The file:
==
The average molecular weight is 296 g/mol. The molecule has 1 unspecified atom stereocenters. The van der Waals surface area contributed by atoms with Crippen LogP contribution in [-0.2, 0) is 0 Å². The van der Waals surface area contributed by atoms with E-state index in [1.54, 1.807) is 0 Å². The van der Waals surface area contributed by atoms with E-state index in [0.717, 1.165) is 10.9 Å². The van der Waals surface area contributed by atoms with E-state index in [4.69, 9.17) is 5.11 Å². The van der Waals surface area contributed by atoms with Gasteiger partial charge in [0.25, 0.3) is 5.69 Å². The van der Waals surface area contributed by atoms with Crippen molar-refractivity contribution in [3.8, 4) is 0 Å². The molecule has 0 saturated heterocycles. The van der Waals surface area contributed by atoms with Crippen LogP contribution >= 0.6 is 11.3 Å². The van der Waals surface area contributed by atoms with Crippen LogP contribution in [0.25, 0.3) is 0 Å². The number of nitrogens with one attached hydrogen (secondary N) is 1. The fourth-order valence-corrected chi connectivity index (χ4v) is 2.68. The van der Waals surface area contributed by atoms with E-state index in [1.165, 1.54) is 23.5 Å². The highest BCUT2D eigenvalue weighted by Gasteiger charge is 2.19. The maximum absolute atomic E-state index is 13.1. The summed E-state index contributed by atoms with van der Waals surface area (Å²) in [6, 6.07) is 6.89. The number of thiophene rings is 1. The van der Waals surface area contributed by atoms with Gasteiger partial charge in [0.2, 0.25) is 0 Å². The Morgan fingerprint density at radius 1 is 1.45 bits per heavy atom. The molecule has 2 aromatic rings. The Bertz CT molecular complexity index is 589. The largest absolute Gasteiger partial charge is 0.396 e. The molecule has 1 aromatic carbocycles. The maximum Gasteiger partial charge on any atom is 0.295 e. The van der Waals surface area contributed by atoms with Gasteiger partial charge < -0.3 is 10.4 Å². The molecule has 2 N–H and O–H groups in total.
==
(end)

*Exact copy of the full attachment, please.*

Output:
The average molecular weight is 296 g/mol. The molecule has 1 unspecified atom stereocenters. The van der Waals surface area contributed by atoms with Crippen LogP contribution in [-0.2, 0) is 0 Å². The van der Waals surface area contributed by atoms with E-state index in [1.54, 1.807) is 0 Å². The van der Waals surface area contributed by atoms with E-state index in [0.717, 1.165) is 10.9 Å². The van der Waals surface area contributed by atoms with E-state index in [4.69, 9.17) is 5.11 Å². The van der Waals surface area contributed by atoms with Gasteiger partial charge in [0.25, 0.3) is 5.69 Å². The van der Waals surface area contributed by atoms with Crippen molar-refractivity contribution in [3.8, 4) is 0 Å². The molecule has 0 saturated heterocycles. The van der Waals surface area contributed by atoms with Crippen LogP contribution >= 0.6 is 11.3 Å². The van der Waals surface area contributed by atoms with Crippen LogP contribution in [0.25, 0.3) is 0 Å². The number of nitrogens with one attached hydrogen (secondary N) is 1. The fourth-order valence-corrected chi connectivity index (χ4v) is 2.68. The van der Waals surface area contributed by atoms with E-state index in [1.165, 1.54) is 23.5 Å². The highest BCUT2D eigenvalue weighted by Gasteiger charge is 2.19. The maximum absolute atomic E-state index is 13.1. The summed E-state index contributed by atoms with van der Waals surface area (Å²) in [6, 6.07) is 6.89. The number of thiophene rings is 1. The van der Waals surface area contributed by atoms with Gasteiger partial charge in [0.2, 0.25) is 0 Å². The Morgan fingerprint density at radius 1 is 1.45 bits per heavy atom. The molecule has 2 aromatic rings. The Bertz CT molecular complexity index is 589. The largest absolute Gasteiger partial charge is 0.396 e. The molecule has 1 aromatic carbocycles. The maximum Gasteiger partial charge on any atom is 0.295 e. The van der Waals surface area contributed by atoms with Gasteiger partial charge < -0.3 is 10.4 Å². The molecule has 2 N–H and O–H groups in total.